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Certainty ~ by Tukaram*

“The whole problem with the world is that
fools and fanatics are always so certain of themselves,
and wiser people so full of doubts.”
~ Bertrand Russell
“The quest for certainty blocks the search for meaning.
Uncertainty is the very condition
to impel man to unfold his powers.”
~ Erich Fromm
“Since no one really knows anything about God, 

those who think they do are just 
troublemakers.”
~ Rabia of Basra (first female Sufi saint)
“Certainty can become an illness

that creates hate and greed.”
~ Tukaram
“Never lose a holy curiosity” . . . .
“The important thing is not to stop questioning”.
~ Albert Einstein
When questioning begins, certainty ends.
When certainty ends, wisdom begins.
~ Ron Rattner, Sutra Sayings
The fewer our certainties, the greater our possibilities.
With complete uncertainty, we have infinite possibility.
~ Ron Rattner, Sutra Sayings
Everything is possible when nothing is inevitable.
~ Ron Rattner, Sutra Sayings
We are shackled by illusory bonds of belief.
Freedom is beyond belief.
So, we seek relief from belief.
~ Ron Rattner, Sutra Sayings



CERTAINTY

Certainty undermines one’s power, and turns happiness
into a long shot. Certainty confines.

Dears, there is nothing in your life that will
not change – especially your ideas of God.

Look what the insanity of righteous knowledge can do:
crusade and maim thousands
in wanting to convert that which
is already gold
into gold.

Certainty can become an illness
that creates hate and
greed.

God once said to Tuka,

“Even I am ever changing –
I am ever beyond
Myself,

what I may have once put my seal upon,
may no longer be
the greatest
Truth.”

~ Tukaram*

Source: “Love Poems From God: Twelve Sacred Voices from the East and West”, with interpretation by Daniel Ladinsky

Footnote: *Tukaram was a 16th century Indian devotional poet who is still widely regarded as one of India’s greatest and most influential poet saints.


Ron’s Comments About “Certainty”:

Dear Friends,

For your enjoyment and edification, I have posted the foregoing wonderfully translated “Certainty” verses by 16th century Indian devotional poet saint Tukaram.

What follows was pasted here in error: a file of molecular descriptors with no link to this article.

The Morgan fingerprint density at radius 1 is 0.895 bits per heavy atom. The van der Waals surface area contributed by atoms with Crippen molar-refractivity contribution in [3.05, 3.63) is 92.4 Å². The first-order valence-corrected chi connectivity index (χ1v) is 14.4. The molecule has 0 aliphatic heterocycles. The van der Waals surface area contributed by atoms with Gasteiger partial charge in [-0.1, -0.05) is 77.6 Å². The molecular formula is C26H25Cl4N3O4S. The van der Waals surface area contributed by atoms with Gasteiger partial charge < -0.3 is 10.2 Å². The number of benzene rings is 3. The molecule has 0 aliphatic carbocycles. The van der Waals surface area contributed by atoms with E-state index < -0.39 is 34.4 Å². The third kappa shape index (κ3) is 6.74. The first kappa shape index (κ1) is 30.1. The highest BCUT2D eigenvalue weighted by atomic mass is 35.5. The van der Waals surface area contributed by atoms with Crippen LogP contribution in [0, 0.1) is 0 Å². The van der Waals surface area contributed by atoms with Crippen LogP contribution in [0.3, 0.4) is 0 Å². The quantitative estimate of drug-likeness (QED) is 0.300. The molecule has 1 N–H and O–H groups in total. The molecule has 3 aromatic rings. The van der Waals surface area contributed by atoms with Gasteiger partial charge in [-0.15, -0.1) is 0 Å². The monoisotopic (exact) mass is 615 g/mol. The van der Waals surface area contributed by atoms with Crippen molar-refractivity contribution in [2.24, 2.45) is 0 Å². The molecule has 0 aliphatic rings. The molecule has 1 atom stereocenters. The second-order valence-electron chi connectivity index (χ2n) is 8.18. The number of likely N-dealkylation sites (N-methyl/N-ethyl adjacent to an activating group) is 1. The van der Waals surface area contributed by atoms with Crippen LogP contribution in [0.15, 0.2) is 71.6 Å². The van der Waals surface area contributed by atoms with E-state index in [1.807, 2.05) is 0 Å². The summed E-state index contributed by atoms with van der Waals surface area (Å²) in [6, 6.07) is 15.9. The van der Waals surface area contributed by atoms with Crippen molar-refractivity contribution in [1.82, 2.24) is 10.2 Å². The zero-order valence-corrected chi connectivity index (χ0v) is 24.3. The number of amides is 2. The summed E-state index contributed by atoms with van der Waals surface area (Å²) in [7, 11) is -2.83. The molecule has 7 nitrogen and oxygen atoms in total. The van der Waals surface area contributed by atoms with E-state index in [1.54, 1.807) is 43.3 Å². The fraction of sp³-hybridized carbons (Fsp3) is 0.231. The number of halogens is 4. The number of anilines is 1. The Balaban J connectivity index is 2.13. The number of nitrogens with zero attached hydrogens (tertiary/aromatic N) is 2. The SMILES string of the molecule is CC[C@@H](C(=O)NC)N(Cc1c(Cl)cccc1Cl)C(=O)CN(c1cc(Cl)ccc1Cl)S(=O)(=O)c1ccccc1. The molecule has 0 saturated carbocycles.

The poem recognizes and reminds us that in this world of permanent impermanence nothing is “certain”; and, that inflexible certainty “can become an illness that creates hate and greed”.

Since the election of Donald J. Trump as US President, extraordinarily polarized worldwide hostility has arisen among many people who – professing “certainty” about their contested beliefs – are experiencing fearful, disturbed, judgmental and reactive states of mind projected and directed to others with different perspectives.

Accordingly, to address this disturbing divisiveness, it seems appropriate that we invoke and follow principles of ageless wisdom described by Tukaram. Even if purported world “leaders” remain egotistically and sociopathically “certain” of themselves it is imperative that the vast majority of Earth’s suffering citizens honor with open minded humility the spiritual essence and divine equality of everyone everywhere.

Throughout recorded human history people and societies have been compelled to transcend previously cherished mistaken ‘certainties’. How could we have advanced believing that the earth was flat, or that it was the center of our solar system?

Since my mid-life spiritual awakening, I have realized that many of my prior beliefs and paradigms were mentally mistaken and limiting; that open minded curiosity and awareness are crucial for life-long learning and evolution. With such realization, eventually I entered my present life phase – as an “Uncertain Undo” seeking relief from belief – and am gradually becoming ever less ‘certain’ about previously accepted beliefs, which I keep discarding. So the further I go, the less (I think) I know.

During this process of becoming ever less certain, I’ve decided that we can best address our crucial societal issues and challenges, by non-judgmentally and compassionately honoring the spiritual essence and divine equality of everyone everywhere – beyond our illusory and superficially divisive beliefs about perceived others.

To that end, may we be inspired by Tukaram’s wisdom to avert inflexible certainty “that creates hate and greed”.

With quiet minds and open hearts may we compassionately honor the spiritual essence and equality of everyone everywhere; and thus, may we transcend exploitation and discrimination against the world’s most vulnerable sentient beings, and end the iniquity of inequity in our society.

And so may it be!

Ron Rattner

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